The InsideCatholic Summer Reading List 2009

Summer is in full wilt, and that means it’s time for the InsideCatholic Summer Reading List. We’ve asked bloggers, staff, and writers to suggest a few titles they’ve recently enjoyed. They’ve obliged.
Have a look at the list — you’ll find something for every interest — and then add your own recommendations in the Comments section below.
The list:

The most important book of recent years is Remi Brague’s The Legend of the Middle Ages. No book, in such a brief time, explodes so many myths: that Islam does not seek to conquer the world by holy war, that there is theology outside Christianity, that the Middle Ages are unimportant in understanding ourselves, or that proud man thought he was the center of the universe. Brague’s work is so erudite, moreover, that it makes the average academic program look positively unenlightened. In addition to that, the book is amusing.
The second book is, naturally, my own The Mind That Is Catholic: Philosophical and Political Essays. Revelation is addressed to intelligence. The early Church did not address itself to other religions; it addressed the philosophers. The Catholic Church has been lead by popes in our time of extraordinary intelligence. Few have noticed, which says nothing about the popes. There is no reason to be Catholic other than to pursue the Truth, including the truth that is revealed to us, which, when pondered, is also addressed to our minds — not just that they wake up, but that they know what is.
Rev. James V. Schall, S. J., teaches political science at Georgetown University. His latest book, The Mind That Is Catholic, is published by Catholic University of America Press.
Catherine de Medici, by Leonie Frieda
I recommend for summer reading this excellent biography of one of the most significant figures in western history, first published 2003 (Fourth Estate, an imprint of Harper Collins.) The estimable Paul Johnson called it “stunning.” He certainly was right about the “tumultuous, cruel and gaudy times” in which Catherine lived, and which she embodied. Those times shaped her as much as she shaped them. She was not a pleasant lady, but she was an important one, and it is not possible to understand the formation of modern Europe without information of what she did to shape the basic geopolitical and cultural form of what we knew as Europe up until its current decay. The 400 or so pages read more like a daily newspaper report than archival research.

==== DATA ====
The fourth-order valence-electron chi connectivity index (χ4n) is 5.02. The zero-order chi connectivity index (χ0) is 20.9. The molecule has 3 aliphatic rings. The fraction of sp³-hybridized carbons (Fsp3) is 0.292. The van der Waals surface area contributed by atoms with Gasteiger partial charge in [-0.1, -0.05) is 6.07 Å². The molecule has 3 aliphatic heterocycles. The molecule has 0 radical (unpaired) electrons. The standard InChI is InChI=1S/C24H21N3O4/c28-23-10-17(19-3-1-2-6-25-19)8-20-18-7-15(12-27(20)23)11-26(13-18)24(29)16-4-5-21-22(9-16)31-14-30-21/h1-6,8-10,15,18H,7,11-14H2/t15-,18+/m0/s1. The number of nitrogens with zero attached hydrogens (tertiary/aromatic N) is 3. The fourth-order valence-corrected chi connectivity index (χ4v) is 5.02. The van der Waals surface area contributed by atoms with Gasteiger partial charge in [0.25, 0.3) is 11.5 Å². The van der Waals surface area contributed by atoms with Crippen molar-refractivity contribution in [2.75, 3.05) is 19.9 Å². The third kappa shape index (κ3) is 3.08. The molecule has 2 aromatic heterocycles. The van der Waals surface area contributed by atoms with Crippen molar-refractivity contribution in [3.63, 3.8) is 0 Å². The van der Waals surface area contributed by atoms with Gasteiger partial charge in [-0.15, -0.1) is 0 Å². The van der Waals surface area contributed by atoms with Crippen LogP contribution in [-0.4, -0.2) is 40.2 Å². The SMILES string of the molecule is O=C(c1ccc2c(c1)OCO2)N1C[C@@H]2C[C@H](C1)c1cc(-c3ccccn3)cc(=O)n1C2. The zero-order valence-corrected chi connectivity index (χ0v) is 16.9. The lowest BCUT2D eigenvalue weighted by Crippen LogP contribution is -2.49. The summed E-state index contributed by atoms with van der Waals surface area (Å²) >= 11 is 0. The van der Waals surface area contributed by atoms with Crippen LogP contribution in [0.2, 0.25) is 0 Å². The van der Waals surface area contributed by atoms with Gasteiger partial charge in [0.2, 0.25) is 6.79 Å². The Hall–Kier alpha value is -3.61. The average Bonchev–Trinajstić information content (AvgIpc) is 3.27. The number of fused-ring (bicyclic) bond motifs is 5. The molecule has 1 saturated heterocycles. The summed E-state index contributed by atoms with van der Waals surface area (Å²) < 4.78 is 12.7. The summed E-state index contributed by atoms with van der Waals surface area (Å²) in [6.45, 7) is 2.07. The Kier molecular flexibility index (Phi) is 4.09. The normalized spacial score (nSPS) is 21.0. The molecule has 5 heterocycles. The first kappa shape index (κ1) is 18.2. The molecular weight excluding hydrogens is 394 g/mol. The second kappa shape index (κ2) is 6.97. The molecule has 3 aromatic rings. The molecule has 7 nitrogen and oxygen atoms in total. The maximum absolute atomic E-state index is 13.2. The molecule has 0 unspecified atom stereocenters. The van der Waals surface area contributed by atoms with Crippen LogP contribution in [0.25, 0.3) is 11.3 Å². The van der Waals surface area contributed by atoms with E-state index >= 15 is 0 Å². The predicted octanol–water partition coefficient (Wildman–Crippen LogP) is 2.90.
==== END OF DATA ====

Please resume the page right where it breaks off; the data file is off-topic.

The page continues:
The Rev. George W. Rutler is the pastor of the Church of our Saviour in New York City. His latest book, A Crisis of Saints: The Call to Heroic Faith in an Unheroic World, 2nd edition, is available from the Crossroad Publishing Company.
Measure: A Review of Formal Poetry
Published by the University of Evansville Press, this biannual review features a wonderful variety of poems in traditional forms, as well as interviews and essays. Great for a quick dip on hot summer days, and especially refreshing for readers who think that all modern poetry is unmusical, inaccessible, or incoherent. Subscription information is available here. (Editor Paul Bone tells me that the next issue will probably be mailed by the end of July.)
Selected Stories, byAndre Dubus
Twenty-three superb stories from Dubus, who died ten years ago this past February. His characters are often, to use Richard Ravin’s description, “the wounded and the weak and the stubborn” (and the Catholic); while it is an overstatement to say, as Ravin does, that “every one of them demand[s] our compassion and respect,” their psychological depth certainly commands our interest. Many of the stories linger long after reading, particularly “Miranda Over the Valley,” “The Pretty Girl,” “A Father’s Story,” and “Killings.”
Christopher Scalia is an assistant professor of English at the University of Virginia’s College at Wise. He is the literary editor of
A Canticle for Leibowitz, by Walter M. Miller Jr.
Depending on your temperament, this post-apocalyptic sci-fi epic could be horrifying or darkly comforting. It spans three eras of a new world that survives an atomic war, regenerates, and self-destructs again — but, as promised, a remnant survives. It’s not a book about war; it’s about men of conscience struggling against a world in love with its own fallenness. It’s a witty, weird, and fascinating read that takes the doctrine and difficulties of Catholics seriously.
The Yiddish Policeman’s Union, by Michael Chabon